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Geographers and the Tennessee Valley Authority Author(s): Ronald Reed Boyce Source: Geographical Review, Vol. 94, No. 1 (Jan., 2004), pp. 23-42 Published by: American Geographical Society Stable URL: http://www.jstor.org/stable/30033951 . Accessed: 24/05/2011 15:30
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VALLEY AND GEOGRAPHERS THETENNESSEE AUTHORITY*
RONALD REED BOYCE
ABSTRACT. TennesseeValleyAuthority (TvA) was the largest,most comprehensive,and The
most controversial regionaldevelopmentand planning projectin U.S. history.Geographers were involved from its inception and made impressivecontributions.Aside from the unit areamethod of data gatheringand mapping,little is known about their contributions,some of which were truly ahead of their time. Although their work and recommendationswere often discardedand unheeded because of political turbulence,the geographersrarelycomhas plained or enteredinto the political arena.Their work in the TVA generallygone unheralded and even unappreciated within the geographyprofession.The primarypurposeof this article is to document their contributions.Keywords: geographical synthesis,Tennessee Valley tradeareaanalysis,unit area method. Authority,
Franklin Delano On 19 April1933, afterlessthanone monthin office,President
Roosevelt eloquentlyarguedbefore the U.S. Congressthat the comprehensivedevelopment and planningof the entireTennessee Valleydrainagebasin would be an important antidote for the Great Depression. He insisted that the project "transcends mere powerdevelopment:it entersthe wide fields of flood control,reforestation, elimination from agriculturaluse of marginallands, and the distribution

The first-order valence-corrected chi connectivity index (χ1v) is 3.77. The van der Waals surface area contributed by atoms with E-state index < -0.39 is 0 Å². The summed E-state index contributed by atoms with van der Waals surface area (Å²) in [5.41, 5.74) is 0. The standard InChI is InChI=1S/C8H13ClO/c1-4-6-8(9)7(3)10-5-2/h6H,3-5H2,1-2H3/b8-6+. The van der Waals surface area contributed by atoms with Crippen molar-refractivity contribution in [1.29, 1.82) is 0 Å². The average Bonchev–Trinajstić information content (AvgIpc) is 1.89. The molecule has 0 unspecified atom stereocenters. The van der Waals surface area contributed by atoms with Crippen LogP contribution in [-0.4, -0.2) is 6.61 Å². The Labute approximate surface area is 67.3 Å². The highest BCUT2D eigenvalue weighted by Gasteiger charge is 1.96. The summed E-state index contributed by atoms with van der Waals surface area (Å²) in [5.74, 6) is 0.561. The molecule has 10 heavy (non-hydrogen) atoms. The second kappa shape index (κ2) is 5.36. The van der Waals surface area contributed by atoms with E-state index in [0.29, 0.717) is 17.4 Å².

and diversification of industry" (quoted in Rosenman 1933,123). In fact, the project
would requirethe planned and coordinateddevelopment of all the resourcesin a seven-state area (Clapp 1956, 6). When PresidentRoosevelt signed the Tennessee
Valley Authority (TVA)Act on 18 May 1933,he launched the largest, most ambitious,
and unquestionablymost controversialregional development planning project in U.S. history-and the only such projectever undertakenin the nation. The TVA organizedinto about a dozen divisions and severaloffices, each was with a numberof subsections.Eachunit would have considerableauthority,and its leaders were to be encouragedto offer suggestions for achieving the general TVA goals.An activeand involvedthree-manboard would make final policy.All hiring and firing was to be nonpolitical,and advancementwas to be by merit and performance only. Most novel, and very controversial, how the TVAwould take over was the functions of half a dozen governmentbureausand agenciesin the TVAwatershed (Lilienthal 1953).